Mindful Reset

With more news globally about the continued spread of Coronavirus many of us will be more anxious.  That makes the case for a mindful reset all the more relevant.

According to the Guardian, global new cases jumped to 292,500, France confirmed a marked increase in cases with a 54% rise in cases in mainland France in only one week, French and Spanish cases are at the highest level in weeks, and California saw a record number of deaths on four separate days. Of course in the UK, Boris Johnson is raising a threat of another lockdown.

I’m not sure about you, but I was just starting to adjust to my ‘new’ normal. Wearing a face mask, despite not being the easiest to breath in, has become my companion the past few weeks and means I can go into shops and socialize (at a distance). As a family, we even started planning excursions again. But, it is now very clear that uncertainty is here to stay for the foreseeable future and with that comes some anxiety.

One of the main drivers for me to turn to mindfulness originally was to deal with my own anxieties. I was constantly projecting into the future or concerned with what was going to happen that it took me completely out of the present moment. I may have looked calm, cool and collected on the outside, but on the inside, I was all over the place, constantly questioning my decisions.

As a consequence, I was not able to truly experience joy from anything I was doing for a period of time. I just felt flat. By practicing awareness and inviting some compassion into my life I was able to start seeing things for what they were and move forward, even when things appeared out of sorts.

This state awareness helped me immensely throughout lockdown. Right in the beginning, my whole work situation was thrown up in the air. What seemed secure was not, and, whilst it was a trigger for some anxiety, I overcame it because I employed my tools. I was able to accept that I have no control over some things (most things in fact), but I do have control over my own reactions. I reset my frame of mind and looked for the opportunities. And from that mindful reset, my website around Conscious Living was born.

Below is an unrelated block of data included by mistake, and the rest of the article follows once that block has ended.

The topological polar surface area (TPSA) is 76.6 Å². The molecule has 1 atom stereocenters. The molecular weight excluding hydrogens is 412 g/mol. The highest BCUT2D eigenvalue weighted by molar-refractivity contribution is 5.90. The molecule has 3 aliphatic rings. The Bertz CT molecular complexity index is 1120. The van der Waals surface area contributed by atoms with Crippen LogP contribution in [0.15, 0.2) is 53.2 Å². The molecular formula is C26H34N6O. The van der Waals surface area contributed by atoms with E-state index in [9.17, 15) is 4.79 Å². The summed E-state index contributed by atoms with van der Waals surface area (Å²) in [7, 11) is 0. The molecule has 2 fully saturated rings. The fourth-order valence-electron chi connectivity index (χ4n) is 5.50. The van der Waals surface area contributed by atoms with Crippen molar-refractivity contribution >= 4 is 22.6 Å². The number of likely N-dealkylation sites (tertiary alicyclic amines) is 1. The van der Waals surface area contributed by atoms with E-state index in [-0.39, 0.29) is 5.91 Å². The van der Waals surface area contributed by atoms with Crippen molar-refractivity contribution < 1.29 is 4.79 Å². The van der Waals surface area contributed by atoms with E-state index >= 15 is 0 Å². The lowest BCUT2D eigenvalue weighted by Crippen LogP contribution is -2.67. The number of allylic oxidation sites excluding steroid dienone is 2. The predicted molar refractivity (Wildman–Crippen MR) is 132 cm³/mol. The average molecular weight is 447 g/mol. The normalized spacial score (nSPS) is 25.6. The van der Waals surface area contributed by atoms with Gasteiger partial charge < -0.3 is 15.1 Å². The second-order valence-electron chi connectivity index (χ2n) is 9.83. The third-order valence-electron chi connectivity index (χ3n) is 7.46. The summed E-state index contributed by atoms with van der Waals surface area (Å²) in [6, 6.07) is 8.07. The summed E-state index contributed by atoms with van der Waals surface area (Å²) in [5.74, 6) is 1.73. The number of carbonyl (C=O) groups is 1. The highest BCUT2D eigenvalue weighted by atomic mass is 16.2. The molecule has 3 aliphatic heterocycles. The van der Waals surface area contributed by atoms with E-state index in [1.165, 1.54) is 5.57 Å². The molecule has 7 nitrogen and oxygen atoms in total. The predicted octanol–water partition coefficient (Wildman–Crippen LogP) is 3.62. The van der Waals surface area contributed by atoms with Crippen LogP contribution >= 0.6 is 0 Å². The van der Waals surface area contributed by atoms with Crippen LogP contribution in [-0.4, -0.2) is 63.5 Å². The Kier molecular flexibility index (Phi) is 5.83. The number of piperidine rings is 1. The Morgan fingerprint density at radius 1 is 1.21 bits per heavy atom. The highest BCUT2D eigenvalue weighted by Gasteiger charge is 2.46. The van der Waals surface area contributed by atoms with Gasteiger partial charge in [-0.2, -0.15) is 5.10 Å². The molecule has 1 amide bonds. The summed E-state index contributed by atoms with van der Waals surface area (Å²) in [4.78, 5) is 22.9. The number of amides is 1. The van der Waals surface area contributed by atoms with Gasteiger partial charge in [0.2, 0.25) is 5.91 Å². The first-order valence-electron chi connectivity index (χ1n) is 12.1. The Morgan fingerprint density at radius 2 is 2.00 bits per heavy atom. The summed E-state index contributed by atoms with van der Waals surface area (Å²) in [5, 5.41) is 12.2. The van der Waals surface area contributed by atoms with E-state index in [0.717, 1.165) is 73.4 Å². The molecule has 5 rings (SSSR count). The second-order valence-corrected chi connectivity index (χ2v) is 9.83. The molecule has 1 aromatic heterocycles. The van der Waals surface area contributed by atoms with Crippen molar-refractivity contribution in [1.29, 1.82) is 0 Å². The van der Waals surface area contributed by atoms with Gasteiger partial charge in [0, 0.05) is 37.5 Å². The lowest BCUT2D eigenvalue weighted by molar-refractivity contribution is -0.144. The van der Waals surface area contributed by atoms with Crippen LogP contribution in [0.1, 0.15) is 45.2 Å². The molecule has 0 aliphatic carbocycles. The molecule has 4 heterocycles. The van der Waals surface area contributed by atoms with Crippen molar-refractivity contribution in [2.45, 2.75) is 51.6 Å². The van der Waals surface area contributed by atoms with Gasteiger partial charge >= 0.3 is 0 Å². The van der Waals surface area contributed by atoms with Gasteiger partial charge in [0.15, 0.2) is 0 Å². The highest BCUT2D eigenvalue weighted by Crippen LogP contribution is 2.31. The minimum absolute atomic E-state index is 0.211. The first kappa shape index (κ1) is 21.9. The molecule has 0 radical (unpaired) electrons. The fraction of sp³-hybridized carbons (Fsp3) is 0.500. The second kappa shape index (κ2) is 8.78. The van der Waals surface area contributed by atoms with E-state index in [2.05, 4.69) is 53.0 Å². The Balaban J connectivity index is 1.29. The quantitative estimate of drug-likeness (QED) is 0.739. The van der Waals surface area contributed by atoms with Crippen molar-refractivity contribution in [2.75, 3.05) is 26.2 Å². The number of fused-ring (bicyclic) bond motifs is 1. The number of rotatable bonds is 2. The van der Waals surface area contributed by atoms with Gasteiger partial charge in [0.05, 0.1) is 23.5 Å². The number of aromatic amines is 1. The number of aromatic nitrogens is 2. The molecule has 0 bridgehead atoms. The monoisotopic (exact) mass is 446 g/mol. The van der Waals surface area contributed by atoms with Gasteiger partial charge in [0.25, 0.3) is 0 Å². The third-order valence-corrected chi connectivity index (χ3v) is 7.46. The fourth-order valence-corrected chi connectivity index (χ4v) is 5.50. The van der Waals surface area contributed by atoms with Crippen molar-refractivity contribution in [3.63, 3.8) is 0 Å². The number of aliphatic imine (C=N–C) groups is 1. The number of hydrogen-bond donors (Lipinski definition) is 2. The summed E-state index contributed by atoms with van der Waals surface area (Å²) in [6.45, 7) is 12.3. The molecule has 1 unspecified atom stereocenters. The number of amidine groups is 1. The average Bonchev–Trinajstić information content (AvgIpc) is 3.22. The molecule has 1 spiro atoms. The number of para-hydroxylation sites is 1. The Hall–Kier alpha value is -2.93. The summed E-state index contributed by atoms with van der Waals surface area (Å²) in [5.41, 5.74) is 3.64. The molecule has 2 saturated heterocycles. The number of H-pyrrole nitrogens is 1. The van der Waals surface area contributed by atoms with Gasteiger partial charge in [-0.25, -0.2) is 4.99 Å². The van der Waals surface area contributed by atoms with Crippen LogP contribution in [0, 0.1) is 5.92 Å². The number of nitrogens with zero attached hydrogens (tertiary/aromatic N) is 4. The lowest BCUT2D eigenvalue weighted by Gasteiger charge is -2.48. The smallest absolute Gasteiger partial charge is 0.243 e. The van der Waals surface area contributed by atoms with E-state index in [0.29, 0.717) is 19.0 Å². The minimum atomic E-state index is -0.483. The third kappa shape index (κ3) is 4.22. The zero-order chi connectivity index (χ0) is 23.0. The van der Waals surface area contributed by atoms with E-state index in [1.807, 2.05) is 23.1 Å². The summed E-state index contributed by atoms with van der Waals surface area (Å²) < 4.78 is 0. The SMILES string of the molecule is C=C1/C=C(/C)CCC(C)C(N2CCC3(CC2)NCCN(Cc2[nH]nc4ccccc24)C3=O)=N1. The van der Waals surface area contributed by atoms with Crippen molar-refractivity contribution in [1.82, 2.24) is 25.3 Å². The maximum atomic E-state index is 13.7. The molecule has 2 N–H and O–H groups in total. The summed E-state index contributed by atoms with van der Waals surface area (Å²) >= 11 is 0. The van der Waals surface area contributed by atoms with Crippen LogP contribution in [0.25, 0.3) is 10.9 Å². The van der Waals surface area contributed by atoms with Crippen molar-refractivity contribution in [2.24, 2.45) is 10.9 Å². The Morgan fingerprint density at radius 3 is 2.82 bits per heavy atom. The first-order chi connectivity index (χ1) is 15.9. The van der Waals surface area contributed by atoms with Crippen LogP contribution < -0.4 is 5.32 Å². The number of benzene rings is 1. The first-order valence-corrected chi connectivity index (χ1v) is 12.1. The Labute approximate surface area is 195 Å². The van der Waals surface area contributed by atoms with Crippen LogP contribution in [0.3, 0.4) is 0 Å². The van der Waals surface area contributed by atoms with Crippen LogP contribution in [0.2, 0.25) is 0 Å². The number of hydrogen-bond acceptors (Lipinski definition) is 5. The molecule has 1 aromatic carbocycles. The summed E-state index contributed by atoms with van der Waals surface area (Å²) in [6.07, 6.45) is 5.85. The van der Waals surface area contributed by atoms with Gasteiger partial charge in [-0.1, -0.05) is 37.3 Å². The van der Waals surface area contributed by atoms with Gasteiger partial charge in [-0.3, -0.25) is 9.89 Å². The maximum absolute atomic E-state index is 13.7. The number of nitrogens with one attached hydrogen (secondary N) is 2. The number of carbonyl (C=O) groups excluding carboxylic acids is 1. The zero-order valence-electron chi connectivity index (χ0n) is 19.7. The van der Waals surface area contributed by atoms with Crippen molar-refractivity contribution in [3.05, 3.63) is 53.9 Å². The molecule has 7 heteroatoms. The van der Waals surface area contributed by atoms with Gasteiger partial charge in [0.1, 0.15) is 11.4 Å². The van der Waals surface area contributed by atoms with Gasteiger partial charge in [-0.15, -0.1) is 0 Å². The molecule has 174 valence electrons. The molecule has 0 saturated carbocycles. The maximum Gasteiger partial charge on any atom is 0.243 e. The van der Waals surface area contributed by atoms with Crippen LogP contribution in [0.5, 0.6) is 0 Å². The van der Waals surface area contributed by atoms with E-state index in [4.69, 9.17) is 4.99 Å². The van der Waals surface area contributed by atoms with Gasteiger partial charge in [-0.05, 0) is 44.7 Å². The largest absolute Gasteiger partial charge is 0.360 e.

And now, once again, with the current situation and unpredictability, we could all benefit from a mindful reset. The one thing that is certain is that change is constant. So, the more tools we have to manage through this the better.

I learned a really useful acronym recently from a Mindfulness Course I was taking through Sounds True, facilitated by Jack Kornfield and Tara Brach and it’s the perfect starting point.

Take a Breath

Super simple and can be employed at any time. Give it a try and see if it helps bring some awareness into your space.

Practical Recommendations

Take a few moments daily to be Be Still and notice your senses.
Focus on your breath and the sensation as inhale.
Do a Body Scan and bring your attention to each body part.
Be aware of sounds in your surroundings.
Employ mindful eating and become acutely aware of the tastes and smells of the food you are eating.
Watch the sunrise or sunset.

If you’re interested in more information on Mindfulness, check out any of Jon Kabat-Zin’s books. He founded the Mindfulness-Based Stress Reduction (MBSR) program at the University of Massachusetts to treat the chronically ill. Mindfulness for Beginners is a great introduction.